DEAF children not being able to enjoy and participate in music activities is a huge misconception.
Having a hearing impairment alters the sounds but it does not stop the child-like desire to thump on a drum, or to feel the sensations created by different instruments.
At Lexden Primary School’s Unit for Hearing Impaired Pupils, music therapy is being used to help build confidence and resilience among its young people.
A donation from the Colchester and Tendring Deaf Children’s Society means its 14 pupils, who have between moderate and profound hearing loss, will get to become rockstars for two days.
Although the ethos of the primary school is centered on inclusivity so ordinarily the hearing impaired pupils are not segregated from their hearing peers, when it comes to learning and playing music, solo, in a sense, works best.
Debbie Newbold, head of the enhanced provision, said: “Deaf children are unable to access speech and music through their ears alone, they need it through amplification.
“Hearing sounds through a cochlear implant produces quite a metallic sound and hearing aids don’t enable a person to know how loudly they’re producing sounds.
“In the context of a music lesson, it means our pupils can’t tell if they’re singing in tune, for example, or if they’re playing a piece of music off-beat and it becomes hard for them to follow the pace and rhythm.
“Because the sounds are being amplified in their personal aid, whether an implant or behind the ear hearing aids, it’s hard to follow a tune and how music fits into the bigger picture when performing with others.
“Within a school situation, this can be quite a challenge for them so we tend to find deaf children are quite inhibited when it comes to music.
“Therefore holding sessions in small groups where they can have free reign to try, play and record their own music can be very beneficial.”
When the sessions start next term, it will be the second occasion the students, aged up to 11, have worked with a professional music therapist who is able to progress their learning better than most.
Working together like a band, they have a chance to compose and play music before recording it and watching it back.
This is a novelty compared to practicing with hearing children who can naturally race through music.
Debbie said: “It works a lot on their listening skills, their ability to recognize different instruments and rhythms, and to feel the vibrations of things, particularly the drums.
“The therapist uses technology like iPads to compose with and can overlay different sounds, so the money from the charity will fund the expertise and equipment that the school doesn’t have access to.
“Parents of deaf children make up Colchester and Tendring Deaf Children’s Society.
“Some of their children were once pupils here or are still at the unit so they understand this is an area we want to develop.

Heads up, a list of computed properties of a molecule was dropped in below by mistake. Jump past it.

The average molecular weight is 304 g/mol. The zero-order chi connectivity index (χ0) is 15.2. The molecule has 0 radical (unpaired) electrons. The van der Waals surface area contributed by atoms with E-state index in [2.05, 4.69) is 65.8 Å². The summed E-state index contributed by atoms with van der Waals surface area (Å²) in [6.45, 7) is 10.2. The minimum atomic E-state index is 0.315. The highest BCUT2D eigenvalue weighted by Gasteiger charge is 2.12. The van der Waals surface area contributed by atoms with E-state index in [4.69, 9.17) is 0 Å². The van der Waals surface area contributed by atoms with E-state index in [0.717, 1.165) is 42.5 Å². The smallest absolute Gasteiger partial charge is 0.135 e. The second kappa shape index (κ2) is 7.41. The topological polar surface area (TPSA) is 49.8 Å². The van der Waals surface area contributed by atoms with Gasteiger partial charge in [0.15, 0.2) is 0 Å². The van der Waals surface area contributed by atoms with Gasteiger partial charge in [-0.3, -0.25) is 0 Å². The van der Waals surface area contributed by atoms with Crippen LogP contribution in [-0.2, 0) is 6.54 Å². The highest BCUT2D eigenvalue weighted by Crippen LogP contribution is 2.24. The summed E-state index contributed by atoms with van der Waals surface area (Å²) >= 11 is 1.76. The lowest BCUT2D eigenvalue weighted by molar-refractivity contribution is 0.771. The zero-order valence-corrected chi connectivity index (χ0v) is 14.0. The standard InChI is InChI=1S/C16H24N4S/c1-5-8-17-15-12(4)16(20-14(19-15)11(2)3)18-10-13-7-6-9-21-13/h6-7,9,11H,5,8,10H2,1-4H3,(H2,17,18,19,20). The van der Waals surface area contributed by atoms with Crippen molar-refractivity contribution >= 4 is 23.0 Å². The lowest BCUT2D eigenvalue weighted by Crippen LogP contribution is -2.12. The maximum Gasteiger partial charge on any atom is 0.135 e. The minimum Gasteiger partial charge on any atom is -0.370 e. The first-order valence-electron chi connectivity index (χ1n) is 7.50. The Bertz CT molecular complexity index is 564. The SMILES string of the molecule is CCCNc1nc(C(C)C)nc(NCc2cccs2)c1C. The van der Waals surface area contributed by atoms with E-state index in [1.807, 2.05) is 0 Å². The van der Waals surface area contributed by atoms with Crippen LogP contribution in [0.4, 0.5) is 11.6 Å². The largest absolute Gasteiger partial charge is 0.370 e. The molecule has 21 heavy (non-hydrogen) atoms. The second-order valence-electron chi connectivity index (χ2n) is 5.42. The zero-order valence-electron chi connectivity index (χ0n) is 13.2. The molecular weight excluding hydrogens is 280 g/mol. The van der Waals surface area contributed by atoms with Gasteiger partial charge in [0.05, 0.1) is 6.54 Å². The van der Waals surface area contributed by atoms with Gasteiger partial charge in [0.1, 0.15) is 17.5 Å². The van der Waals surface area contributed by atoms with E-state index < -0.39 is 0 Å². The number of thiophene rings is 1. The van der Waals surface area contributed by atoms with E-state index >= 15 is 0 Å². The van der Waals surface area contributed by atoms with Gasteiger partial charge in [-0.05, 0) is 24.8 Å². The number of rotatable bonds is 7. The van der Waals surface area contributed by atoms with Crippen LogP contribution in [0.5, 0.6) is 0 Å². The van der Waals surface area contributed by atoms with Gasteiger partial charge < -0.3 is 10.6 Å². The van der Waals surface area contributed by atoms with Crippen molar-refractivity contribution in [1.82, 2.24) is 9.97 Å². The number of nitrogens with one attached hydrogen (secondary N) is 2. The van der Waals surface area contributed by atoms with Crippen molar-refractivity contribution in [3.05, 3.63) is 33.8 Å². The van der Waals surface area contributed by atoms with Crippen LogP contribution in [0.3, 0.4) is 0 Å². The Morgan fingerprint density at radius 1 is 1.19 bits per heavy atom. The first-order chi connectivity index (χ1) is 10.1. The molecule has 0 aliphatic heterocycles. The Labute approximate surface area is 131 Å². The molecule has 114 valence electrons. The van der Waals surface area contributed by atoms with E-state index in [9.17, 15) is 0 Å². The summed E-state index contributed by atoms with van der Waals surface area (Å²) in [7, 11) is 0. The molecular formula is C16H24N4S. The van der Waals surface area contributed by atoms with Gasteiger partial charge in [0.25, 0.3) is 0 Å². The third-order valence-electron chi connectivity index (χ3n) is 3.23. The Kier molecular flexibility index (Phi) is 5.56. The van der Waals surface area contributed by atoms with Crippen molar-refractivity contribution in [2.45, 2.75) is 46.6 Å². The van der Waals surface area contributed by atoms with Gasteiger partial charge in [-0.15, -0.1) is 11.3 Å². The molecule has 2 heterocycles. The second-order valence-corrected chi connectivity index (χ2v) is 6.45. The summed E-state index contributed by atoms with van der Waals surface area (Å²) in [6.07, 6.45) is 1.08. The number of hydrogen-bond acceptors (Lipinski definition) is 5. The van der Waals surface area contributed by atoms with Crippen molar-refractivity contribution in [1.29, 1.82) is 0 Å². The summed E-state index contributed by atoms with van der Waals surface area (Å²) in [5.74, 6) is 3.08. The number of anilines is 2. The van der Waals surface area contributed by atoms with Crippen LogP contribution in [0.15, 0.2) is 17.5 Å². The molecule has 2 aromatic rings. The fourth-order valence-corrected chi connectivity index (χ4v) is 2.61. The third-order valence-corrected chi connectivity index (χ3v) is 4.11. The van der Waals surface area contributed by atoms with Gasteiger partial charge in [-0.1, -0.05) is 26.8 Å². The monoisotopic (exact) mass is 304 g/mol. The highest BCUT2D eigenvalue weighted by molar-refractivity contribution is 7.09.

“The children greatly enjoy it and talk about it for ages afterwards.”
No child at the unit is completely dependent on sign language.
Some were born without hearing and others have lost their hearing over time, but everyone is encouraged to make best use of aids to help them access the world around them.
Hearing loss can be extremely isolating.
Missing sounds hampers a person’s understanding of what is happening around them which can then lead to social exclusion and affects a child’s resilience, and self-esteem, early on in their development.
She said: “Music plays such an important part in people’s lives so we want to still give our pupils some of that although they can’t hear it properly.
“Music therapy can increase anyone’s capacity for learning and coping within a learning environment.
“Separating the children means the deaf pupils can take their time and really feel the music in an emotional way.”
Many of the people in north Essex are unaware the unit exists, according to Debbie, but it has been in existence for 50 years.
It is staffed by three teachers of the deaf and seven teaching assistants, who treat the deaf pupils just the same as hearing pupils.
She said: “They are just children who can’t hear, they can be as silly and naughty as everyone else.
“The children have low starting points when they join us in nursery or reception, but experience accelerated progress during their primary school years and leave Year Six with similar attainments as hearing pupils.
“Hearing loss in a child can affect their overall development of how they learn language.
“We have a firm belief in building confidence and learning resilience so can achieve as much as their hearing peers.”
With a number of Year Six pupils leaving soon, Debbie hopes to see the unit at full capacity with 18 eager pupils.
Places are available for children who have been diagnosed with a hearing impairment and Debbie wants the community to be more aware of her fantastic facility.
She said: “Deafness is a low-incidence disability. Most people aren’t aware but for 95 per cent of hearing families with a deaf children, they will be the first one within a family.
“If a deaf person can’t report the conversation, they will give up trying, so socially and emotionally we try to bring about opportunities for our pupils to socialize with others so they’re happier to initiate conversations, and feel included.
“For all of us here who have worked with children for a long time, you really see them grow and blossom.”
Source: Gazette Standard
Image credit: Jack Gilbertson, Gazette Standard
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